- The Washington Times - Friday, September 29, 2006

TBILISI, Georgia — Russia warned yesterday it could reconsider plans to withdraw its troops from Georgia by 2008 because of the arrest of four Russian officers accused of spying, while Georgia voiced concern about Russian troop movements near its border.

As tensions worsened between Moscow and the former Soviet republic, Georgia charged the Russian military officers with espionage while Russian planes evacuated dozens of diplomats and their relatives from the country.

Georgian police also maintained their positions around the Russian military headquarters in Tbilisi, hoping to detain another officer accused of spying. Russian Ambassador Vyacheslav Kovalenko said Moscow would not hand him over.

Relations between Moscow and Tbilisi have been increasingly tense since President Mikhail Saakashvili came to power after Georgia’s 2003 Rose Revolution and pledged to move the country out of Russia’s orbit and more toward the West.

The latest conflict arose after five Russian military officers were detained Wednesday on charges of spying. The fifth officer was released yesterday.

Defense Secretary Donald H. Rumsfeld voiced concern about the growing tensions to his counterpart, Russian Defense Minister Sergei Ivanov, who was in Slovenia to hold talks with NATO ministers.

“The thread of those discussions clearly was for there to be calm, and for those tensions to be eased down in a peaceful way,” Mr. Rumsfeld said at a briefing.

The commander of Russian military forces in Georgia, Gen. Andrei Popov, said the detentions cast doubt over a plan for Russia to withdraw its troops from two bases it maintains in Georgia, the Interfax news agency reported. One is to be closed in 2007, the other a year later.

Georgian Interior Minister Vano Merabishvili said Russia had redeployed troops closer to its border and that Russia’s Black Sea fleet was expected to start maneuvers in the next few days.

“I would advise our colleagues to stop saber-rattling,” Mr. Merabishvili told reporters. “This is unacceptable for a democratic country and we don’t understand that.”

Russia refused to comment on Mr. Merabishvili’s charges of troop movements.

Tbilisi courts ruled yesterday to keep the four Russian officers in custody for another two months, prosecutor Anzor Khvadagiani said. The courts also extended the arrest of 10 Georgian citizens accused of involvement in the Russian spy ring.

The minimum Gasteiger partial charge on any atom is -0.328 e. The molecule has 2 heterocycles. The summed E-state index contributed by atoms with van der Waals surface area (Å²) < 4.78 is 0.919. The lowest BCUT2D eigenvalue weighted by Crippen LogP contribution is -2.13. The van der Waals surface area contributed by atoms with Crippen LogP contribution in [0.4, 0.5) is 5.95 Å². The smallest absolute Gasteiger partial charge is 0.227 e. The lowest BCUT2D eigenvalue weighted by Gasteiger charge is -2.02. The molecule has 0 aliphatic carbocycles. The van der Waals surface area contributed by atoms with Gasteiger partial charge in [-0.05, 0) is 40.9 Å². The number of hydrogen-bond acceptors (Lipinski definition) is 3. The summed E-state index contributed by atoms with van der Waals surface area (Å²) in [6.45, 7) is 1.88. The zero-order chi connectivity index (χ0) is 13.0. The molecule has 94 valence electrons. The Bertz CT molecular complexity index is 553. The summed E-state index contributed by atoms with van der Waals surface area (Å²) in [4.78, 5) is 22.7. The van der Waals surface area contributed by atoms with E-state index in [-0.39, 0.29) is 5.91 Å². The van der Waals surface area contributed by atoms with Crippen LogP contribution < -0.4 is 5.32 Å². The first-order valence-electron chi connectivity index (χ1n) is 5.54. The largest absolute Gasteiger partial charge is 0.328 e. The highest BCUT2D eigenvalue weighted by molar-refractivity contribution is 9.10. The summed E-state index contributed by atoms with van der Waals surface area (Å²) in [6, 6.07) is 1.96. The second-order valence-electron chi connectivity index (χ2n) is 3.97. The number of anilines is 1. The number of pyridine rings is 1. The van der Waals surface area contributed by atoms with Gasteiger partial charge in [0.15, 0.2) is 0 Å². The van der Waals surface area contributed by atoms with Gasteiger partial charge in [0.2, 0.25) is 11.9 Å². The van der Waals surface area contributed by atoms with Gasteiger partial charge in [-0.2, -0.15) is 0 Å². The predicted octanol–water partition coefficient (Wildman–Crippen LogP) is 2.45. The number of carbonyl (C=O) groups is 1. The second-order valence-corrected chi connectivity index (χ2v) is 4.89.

Moscow complained to the United Nations about the detentions Thursday and said it was recalling its ambassador and evacuating its diplomats. Mr. Ivanov denounced Georgia as a “bandit” state.

Mr. Ivanov said the arrests were aimed at pushing Russian troops out of Georgia so the government could seize control of pro-Russian breakaway provinces of South Ossetia and Abhkazia by force.

He also accused unidentified newer NATO members of illegally supplying Georgia with Soviet-made weapons.

“It is absolutely clear to us that Georgia has chosen the military path, the forceful path, for resolving the conflicts in South Ossetia and Abkhazia,” he said after the NATO meeting.

Tbilisi has accused Moscow of backing separatists in the breakaway provinces and making efforts to undermine Mr. Saakashvili’s government — charges Russia has denied.

The provinces have maintained de-facto independence, without international recognition, since breaking away after bloody wars in the early 1990s.

Tensions in the breakaway provinces have been heightened since the detentions.

An official in South Ossetia asserted yesterday that masked Georgian military or security officers shot out the tires of a car carrying four Russian peacekeepers, a woman and a child the previous night, then ordered the men out and beat them.

Irina Gagloyeva, spokeswoman for the South Ossetian government, said one of the peacekeepers had a fractured skull, and Mr. Ivanov said they were “brutally beaten.”

Paata Bedianashvili, spokes- man for Georgian peacekeepers in the region, called the charges “rubbish.”

He said Georgian police stopped a car containing Russian peacekeepers but merely checked their documents and let them go.

The Russian Foreign Ministry has advised all Russians against traveling to Georgia, and the embassy in Tbilisi stopped issuing visas to Georgian citizens.

Two Russian Emergency Situations Ministry planes evacuated 84 diplomats and their relatives from Georgia yesterday, said ministry spokesman Viktor Beltsov.

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